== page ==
For three days Jesus was "with the dead".. meaning that he was not with God.
This underlines that he was separable from God, and under his own authority, and it contrasts to Jesus' being the only way to eternal life (with God).
It is common for people to talk about "Hell" as his destination for these days, and most churches even recite the Apostles Creed to this effect. But if you consider the text of the creed and the Hellenistic world at the time it isn't the proper conclusion.
descendit ad inferos, tertia die resurrexit a mortuis,
The latin word "inferos" depicts the Hellenistic premise of a "land of the dead" ... but the inference of this into the Pan-European "Fiery" Hell is so pervasive that you'll find that if you enter that latin line in its entirety into a translator you'll come up with "hell"... but if you enter just the word "inferos" you'll come up with something like "underworld".
Hellenistic culture (which we find as a significant audience to the ministry of Jesus & the apostoles) had a cultural understanding of "Hades" as an "underworld" where everybody went to journey until they reached Elysium or Tartarus.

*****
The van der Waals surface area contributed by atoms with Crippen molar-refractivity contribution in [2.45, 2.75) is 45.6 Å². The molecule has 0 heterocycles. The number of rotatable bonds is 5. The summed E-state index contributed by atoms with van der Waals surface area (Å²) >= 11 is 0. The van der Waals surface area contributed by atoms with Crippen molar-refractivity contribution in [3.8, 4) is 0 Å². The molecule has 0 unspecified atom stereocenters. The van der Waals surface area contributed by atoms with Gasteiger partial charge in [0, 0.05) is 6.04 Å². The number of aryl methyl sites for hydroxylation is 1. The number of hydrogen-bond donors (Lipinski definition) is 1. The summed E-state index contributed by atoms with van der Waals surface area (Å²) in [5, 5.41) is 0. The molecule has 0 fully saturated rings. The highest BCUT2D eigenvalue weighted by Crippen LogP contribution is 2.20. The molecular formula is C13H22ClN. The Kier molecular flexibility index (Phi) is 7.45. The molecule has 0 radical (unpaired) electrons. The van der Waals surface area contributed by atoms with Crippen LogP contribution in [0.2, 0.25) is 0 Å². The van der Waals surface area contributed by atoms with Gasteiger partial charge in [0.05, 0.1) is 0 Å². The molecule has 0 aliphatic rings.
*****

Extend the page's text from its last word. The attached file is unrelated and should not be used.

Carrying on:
The first stage of Hades, Asphodel, was effectively a place of wandering. This parallels the Judeo-Christian premise of where humans went after they left the Garden (Nod, wandering) and what the Israelites had to wander between slavery (as the Gospel notes we are slaves to sin) and the fulfilled promise.
But Jesus speaks to the thief next to him about "paradise" which parallels the concept of Elysium. The audience at the time would understand Jesus to be telling the man he *will not go to a place of Torment, but to a place of joy.
Why three days? Many answers in this thread have addressed this well: rotting bodies, plague of Egypt, "because he said he would", the rebuilding of the temple.... and these are all great examples of the underlying premise of the symbolic nature of "three" in Hebrew numerology to mean something like "a good amount, but not too much"
This is contrast with the importance of things like "seven" to mean "a whole lot!" and Jesus' use of "seventy-seven" to mean "way more than a whole lot!"